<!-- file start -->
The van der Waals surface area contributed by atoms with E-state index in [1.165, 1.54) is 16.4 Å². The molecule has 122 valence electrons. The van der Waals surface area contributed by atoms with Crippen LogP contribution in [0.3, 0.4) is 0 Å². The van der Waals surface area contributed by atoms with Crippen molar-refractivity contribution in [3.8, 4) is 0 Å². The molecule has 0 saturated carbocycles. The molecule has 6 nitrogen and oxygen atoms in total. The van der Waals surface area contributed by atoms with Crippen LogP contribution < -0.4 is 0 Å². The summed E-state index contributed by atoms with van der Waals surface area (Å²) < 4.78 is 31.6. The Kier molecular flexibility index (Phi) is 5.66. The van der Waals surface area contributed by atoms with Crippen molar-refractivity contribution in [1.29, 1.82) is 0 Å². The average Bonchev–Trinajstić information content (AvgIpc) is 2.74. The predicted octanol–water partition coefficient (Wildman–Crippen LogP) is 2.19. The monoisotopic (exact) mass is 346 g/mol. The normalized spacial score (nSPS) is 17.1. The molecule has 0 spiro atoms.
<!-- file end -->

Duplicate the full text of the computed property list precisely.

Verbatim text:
The van der Waals surface area contributed by atoms with E-state index in [1.165, 1.54) is 16.4 Å². The molecule has 122 valence electrons. The van der Waals surface area contributed by atoms with Crippen LogP contribution in [0.3, 0.4) is 0 Å². The van der Waals surface area contributed by atoms with Crippen molar-refractivity contribution in [3.8, 4) is 0 Å². The molecule has 0 saturated carbocycles. The molecule has 6 nitrogen and oxygen atoms in total. The van der Waals surface area contributed by atoms with Crippen LogP contribution < -0.4 is 0 Å². The summed E-state index contributed by atoms with van der Waals surface area (Å²) < 4.78 is 31.6. The Kier molecular flexibility index (Phi) is 5.66. The van der Waals surface area contributed by atoms with Crippen molar-refractivity contribution in [1.29, 1.82) is 0 Å². The average Bonchev–Trinajstić information content (AvgIpc) is 2.74. The predicted octanol–water partition coefficient (Wildman–Crippen LogP) is 2.19. The monoisotopic (exact) mass is 346 g/mol. The normalized spacial score (nSPS) is 17.1. The molecule has 0 spiro atoms.